Over the holidays, many of us get to reunite with family scattered across the country (or world!) for days of merriment and gratitude. Commercials, shop windows, and movies all showcase beautiful messages on the joy of spending time with friends and family. However, what these idealized, scripted images seem to skip over is the possibility that your family may not be a joy to be around—in fact, some of your relatives might be downright toxic!
Unfortunately, spending time with your impossible-to-please mother-in-law or racist great uncle may be negatively affecting your health. Multiple studies have highlighted the powerful effects your family and community can have on your health, not the least of which is making your blood pressure rise!
Those with a supportive, nourishing social network have lower stress levels, a stronger immune system, and may even lower rates of mortality.1 2 3 The opposite is true for those with a social community that consistently undermines you or makes you feel unsupported. While you may not be able to completely avoid the toxic members of your family over the holidays, these three easy steps can help you detoxify your relationships and create a loving, supportive community over the holidays, and the rest of the year!
1. Know Your Tribe
The first step to minimizing the impact of toxic members in your community on you is to recognize those toxic people! Often, if we’re not paying attention, we don’t see the negative effects these people are inflicting on us, or we write off their harmful behavior or attitude as a one-time occurrence.
For the next couple of weeks and over the holidays, I challenge you to look at your relationships with your people in terms of energy. Who do you get energy from? Which interactions leave you feeling revitalized and loved? Who takes away your energy? Which interactions leave you feeling drained and frustrated/angry/sad?
As you start to consciously take notice of your interactions with your family or community, you’ll see a pattern emerging. Likely, you’ll find that some people consistently make you feel poorly with their comments and actions—these are the toxic people you need to stay away from.
2. Create And Nurture A Supportive Tribe
By now, you know not only how to identify your toxic relationships but also to recognize the healthy, supportive people in your family and community. These people have the potential to help you overcome many of life’s burdens—job stress, financial worries, low self-esteem, and, yes, toxic people!
Foster these relationships to create a refuge and support net to rely on when negativity enters your life. If your mom criticizes your job choice yet again, meet up with a friend who has always supported your career switch. If your boss yells at you, go out for a coffee with a coworker who mentors and encourages you. These loving relationships prevent the build-up of negativity in your body and creating health issues in the future. Of course, the relationship should be reciprocal—be there for your biggest supporters when they need you, too!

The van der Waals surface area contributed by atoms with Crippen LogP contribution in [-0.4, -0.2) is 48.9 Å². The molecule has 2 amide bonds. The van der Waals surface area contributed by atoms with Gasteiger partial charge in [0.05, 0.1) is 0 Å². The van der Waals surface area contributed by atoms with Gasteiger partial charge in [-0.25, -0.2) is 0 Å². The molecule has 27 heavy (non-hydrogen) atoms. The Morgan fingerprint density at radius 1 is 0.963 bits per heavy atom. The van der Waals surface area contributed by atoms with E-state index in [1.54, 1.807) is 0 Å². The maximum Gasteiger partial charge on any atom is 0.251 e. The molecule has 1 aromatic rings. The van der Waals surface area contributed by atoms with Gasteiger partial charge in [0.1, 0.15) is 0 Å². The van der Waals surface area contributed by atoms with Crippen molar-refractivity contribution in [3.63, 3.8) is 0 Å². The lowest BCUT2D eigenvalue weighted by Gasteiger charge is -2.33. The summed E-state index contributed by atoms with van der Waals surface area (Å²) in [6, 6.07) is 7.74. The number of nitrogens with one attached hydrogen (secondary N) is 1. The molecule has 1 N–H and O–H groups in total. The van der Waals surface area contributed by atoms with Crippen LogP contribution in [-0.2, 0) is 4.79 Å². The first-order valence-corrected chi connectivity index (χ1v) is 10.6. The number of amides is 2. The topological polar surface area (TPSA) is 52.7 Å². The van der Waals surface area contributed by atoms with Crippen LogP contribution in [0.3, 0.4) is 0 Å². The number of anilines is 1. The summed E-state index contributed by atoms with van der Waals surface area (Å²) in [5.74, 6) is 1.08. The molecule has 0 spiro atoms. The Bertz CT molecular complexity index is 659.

3. Spend Your Time Wisely
Once you’ve identified the toxic relationships and created a supportive tribe, you can begin to change how you spend your time. If some of your toxic relationships are with family members, it will likely be difficult to remove their negative influence from your life completely. However, you can take steps to minimize and shape the time you spend with them.
Limit your time together to a few hours, and try to surround yourself with non-toxic members of your family or community during that time. The nurturing members of your community can support you and counteract the negativity. Once your time together is over, set aside an hour for a bit of self-love: take a walk in nature, talk with a loving friend or partner, indulge in a massage, write in a journal, or meditate.
While the joy of the holidays may be partially subdued by the burden of dealing with toxic people, these steps will help you to avoid internalizing the toxicity. Instead, you’ll recognize and create lasting, supportive relationships that fill you with love and confidence during the holidays and beyond!
|↑1||Cohen, Carl I., Jeanne Teresi, and Douglas Holmes. “Social networks, stress, and physical health: A longitudinal study of an inner-city elderly population.” Journal of gerontology 40, no. 4 (1985): 478-486.|
|↑2||Cohen, Sheldon, William J. Doyle, Ronald Turner, Cuneyt M. Alper, and David P. Skoner. “Sociability and susceptibility to the common cold.” Psychological science 14, no. 5 (2003): 389-395.|
|↑3||Rutledge, Thomas, Steven E. Reis, Marian Olson, Jane Owens, Sheryl F. Kelsey, Carl J. Pepine, Sunil Mankad et al. “Social networks are associated with lower mortality rates among women with suspected coronary disease: the National Heart, Lung, and Blood Institute-Sponsored Women’s Ischemia Syndrome Evaluation study.” Psychosomatic medicine 66, no. 6 (2004): 882-888.|